Remember that time I wrote about the SCOTUS decision on DNA swabs taken from someone who was only arrested, not convicted of any crime, and why that was a terrible, terrible ruling? Some people responded to my hypothetical in that first post by saying it was so remote of a possibility that it was nonsense (see the comments on that for responses).
I mean, who cares what I think? I'm just some fear-mongering public defender who gets criminals off on "technicalities" (also known as "your constitutional rights"). I mean, I am clearly conjuring up the most ridiculous, far-fetched scenario possible just to freak people out. It's so unlikely that something like that would ever actually happen.
Except for that time that is totally did.
And not way back in the day when DNA testing and forensics were still new and mucky sometimes. Actually, it happened pretty recently. In November of 2012.
Here's the article for the full story, but the nutshell version of it as follows: millionaire guy is murdered in his home. They are able to extract unknown DNA from on the guy's fingernails. The assumption is that the DNA must be that of the killer. They run the DNA through a database and get a hit to a local man named Lukis Anderson. Mr. Anderson is arrested and charged w/ murder and faces the death penalty. He spends 5 months in jail, awaiting a resolution on the case.
However, it is impossible for Mr. Anderson to have been involved in the crime because on the night the man was killed, Mr. Anderson was in a hospital due to severe intoxication. He had been brought to the hospital by paramedics earlier that evening. Airtight alibi if there ever was one. So how did his DNA get on the dead guy's fingernails?
Well, according to the theory that the prosecutors have put forth, after finally conceding it wasn't possible that Mr. Anderson was the killer, is that the most likely explanation is that the DNA was unintentionally transferred by the paramedics. You see, the paramedics that had taken Mr. Anderson to the hospital earlier in the evening were the same paramedics that responded to the crime scene and that handled the millionaire's body.
The only thing that saved Mr. Anderson from being tried (and probably convicted, given how everyone thinks DNA is completely infallible) was his airtight hospital record alibi. Let's all hope we have such credible, documented alibis when and if we're ever wrongfully implicated by DNA evidence in a crime we didn't commit. Otherwise, we're screwed. Even with that alibi, Mr. Anderson spent 5 months in jail for a crime he had no involvement in whatsoever before the prosecution finally conceded he couldn't have possibly been involved.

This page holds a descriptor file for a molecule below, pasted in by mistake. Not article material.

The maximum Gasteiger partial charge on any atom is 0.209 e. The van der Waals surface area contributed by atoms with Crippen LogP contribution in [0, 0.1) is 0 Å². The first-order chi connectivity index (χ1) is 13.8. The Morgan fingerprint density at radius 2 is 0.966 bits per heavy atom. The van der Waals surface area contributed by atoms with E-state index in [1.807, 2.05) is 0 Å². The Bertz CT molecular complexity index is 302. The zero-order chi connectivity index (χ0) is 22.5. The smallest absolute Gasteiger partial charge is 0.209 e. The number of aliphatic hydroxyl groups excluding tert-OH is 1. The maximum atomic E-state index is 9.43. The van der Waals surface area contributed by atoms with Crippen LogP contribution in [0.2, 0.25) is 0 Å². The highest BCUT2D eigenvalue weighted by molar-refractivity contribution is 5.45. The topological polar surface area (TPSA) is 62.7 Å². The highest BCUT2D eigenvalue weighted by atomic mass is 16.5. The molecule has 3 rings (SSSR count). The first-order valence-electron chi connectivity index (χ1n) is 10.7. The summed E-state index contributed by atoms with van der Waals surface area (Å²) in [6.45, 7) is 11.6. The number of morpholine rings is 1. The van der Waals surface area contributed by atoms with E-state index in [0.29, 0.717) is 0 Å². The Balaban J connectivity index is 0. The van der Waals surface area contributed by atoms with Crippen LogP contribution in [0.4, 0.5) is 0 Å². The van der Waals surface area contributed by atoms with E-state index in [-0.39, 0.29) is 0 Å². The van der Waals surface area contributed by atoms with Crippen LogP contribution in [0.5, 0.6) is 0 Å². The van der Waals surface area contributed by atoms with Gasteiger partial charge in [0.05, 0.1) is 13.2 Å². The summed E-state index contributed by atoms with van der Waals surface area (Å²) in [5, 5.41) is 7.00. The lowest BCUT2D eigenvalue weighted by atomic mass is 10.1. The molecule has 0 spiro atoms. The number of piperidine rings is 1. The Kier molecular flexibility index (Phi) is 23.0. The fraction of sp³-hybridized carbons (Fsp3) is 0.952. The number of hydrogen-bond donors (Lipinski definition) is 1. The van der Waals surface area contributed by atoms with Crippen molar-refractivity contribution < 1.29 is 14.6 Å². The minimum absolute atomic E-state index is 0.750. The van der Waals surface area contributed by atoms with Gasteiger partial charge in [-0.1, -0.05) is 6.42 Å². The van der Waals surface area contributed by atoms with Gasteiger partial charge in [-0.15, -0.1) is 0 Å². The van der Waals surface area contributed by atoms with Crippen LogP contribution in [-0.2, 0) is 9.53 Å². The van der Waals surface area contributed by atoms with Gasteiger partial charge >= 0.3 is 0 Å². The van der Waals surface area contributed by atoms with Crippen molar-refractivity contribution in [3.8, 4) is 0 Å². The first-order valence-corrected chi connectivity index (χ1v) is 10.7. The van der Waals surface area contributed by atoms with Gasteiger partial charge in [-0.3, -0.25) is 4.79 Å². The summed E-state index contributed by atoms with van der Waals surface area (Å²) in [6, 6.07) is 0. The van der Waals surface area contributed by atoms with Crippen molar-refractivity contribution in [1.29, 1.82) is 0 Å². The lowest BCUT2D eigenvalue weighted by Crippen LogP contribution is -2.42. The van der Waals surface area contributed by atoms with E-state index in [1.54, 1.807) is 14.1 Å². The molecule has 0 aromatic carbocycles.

Not concerning enough for you? Well, what about Germany's "Phantom of Heilbronn," a notorious female serial killer who linked by her DNA to 40 different crimes, and yet somehow continued to manage to evade police during her crime spree that left police baffled for 2 years? She was also linked by DNA to several cold cases. Except for the devious serial killer turned out to be an innocent woman who worked at the factory where the cotton swabs used to collect DNA evidence were made. The Phantom of Heilbronn never actually existed.
We've all been conditioned to believe that DNA is the smoking gun of guilt, the indisputable indictment in a case. If the defendant's DNA is found at the crime scene, then the defendant committed the crime. Case closed, end of story.
But, it's not. DNA technology continues to advance to the point where minute amounts of DNA can be detected and a profile can be created. So, your old items that you sold at the thrift store can suddenly place you at a crime scene. Your doctor or paramedic can accidentally transfer your DNA to a crime victim. It's not as unlikely as we all want to pretend it is.
DNA isn't the rock solid evidence we want to believe it is. But, no one will believe that until they themselves are in Mr. Anderson's position. Until then, until they are in jail for a crime they know they didn't commit, people will continue to believe that DNA = guilt.